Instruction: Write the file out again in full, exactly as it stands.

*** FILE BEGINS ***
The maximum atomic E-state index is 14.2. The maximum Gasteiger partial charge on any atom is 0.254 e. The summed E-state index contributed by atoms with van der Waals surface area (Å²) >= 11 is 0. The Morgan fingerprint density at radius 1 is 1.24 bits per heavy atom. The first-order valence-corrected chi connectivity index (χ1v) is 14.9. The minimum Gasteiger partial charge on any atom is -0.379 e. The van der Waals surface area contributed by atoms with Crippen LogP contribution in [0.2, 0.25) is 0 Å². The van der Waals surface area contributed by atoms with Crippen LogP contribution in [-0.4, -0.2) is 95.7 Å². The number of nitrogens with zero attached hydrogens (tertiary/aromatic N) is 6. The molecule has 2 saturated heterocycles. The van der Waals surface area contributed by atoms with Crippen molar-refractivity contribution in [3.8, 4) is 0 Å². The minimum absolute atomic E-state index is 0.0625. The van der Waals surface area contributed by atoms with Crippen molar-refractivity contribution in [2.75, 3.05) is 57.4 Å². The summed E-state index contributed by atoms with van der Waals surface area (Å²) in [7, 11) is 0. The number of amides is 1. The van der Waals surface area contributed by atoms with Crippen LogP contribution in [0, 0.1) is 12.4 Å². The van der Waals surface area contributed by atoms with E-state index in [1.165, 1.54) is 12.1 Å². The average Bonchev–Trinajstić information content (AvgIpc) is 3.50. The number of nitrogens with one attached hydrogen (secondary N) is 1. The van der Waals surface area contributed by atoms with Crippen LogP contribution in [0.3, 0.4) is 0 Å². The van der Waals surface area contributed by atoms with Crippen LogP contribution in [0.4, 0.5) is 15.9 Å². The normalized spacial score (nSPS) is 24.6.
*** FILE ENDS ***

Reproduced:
The maximum atomic E-state index is 14.2. The maximum Gasteiger partial charge on any atom is 0.254 e. The summed E-state index contributed by atoms with van der Waals surface area (Å²) >= 11 is 0. The Morgan fingerprint density at radius 1 is 1.24 bits per heavy atom. The first-order valence-corrected chi connectivity index (χ1v) is 14.9. The minimum Gasteiger partial charge on any atom is -0.379 e. The van der Waals surface area contributed by atoms with Crippen LogP contribution in [0.2, 0.25) is 0 Å². The van der Waals surface area contributed by atoms with Crippen LogP contribution in [-0.4, -0.2) is 95.7 Å². The number of nitrogens with zero attached hydrogens (tertiary/aromatic N) is 6. The molecule has 2 saturated heterocycles. The van der Waals surface area contributed by atoms with Crippen molar-refractivity contribution in [3.8, 4) is 0 Å². The minimum absolute atomic E-state index is 0.0625. The van der Waals surface area contributed by atoms with Crippen molar-refractivity contribution in [2.75, 3.05) is 57.4 Å². The summed E-state index contributed by atoms with van der Waals surface area (Å²) in [7, 11) is 0. The number of amides is 1. The van der Waals surface area contributed by atoms with Crippen LogP contribution in [0, 0.1) is 12.4 Å². The van der Waals surface area contributed by atoms with E-state index in [1.165, 1.54) is 12.1 Å². The average Bonchev–Trinajstić information content (AvgIpc) is 3.50. The number of nitrogens with one attached hydrogen (secondary N) is 1. The van der Waals surface area contributed by atoms with Crippen LogP contribution in [0.3, 0.4) is 0 Å². The van der Waals surface area contributed by atoms with Crippen LogP contribution in [0.4, 0.5) is 15.9 Å². The normalized spacial score (nSPS) is 24.6.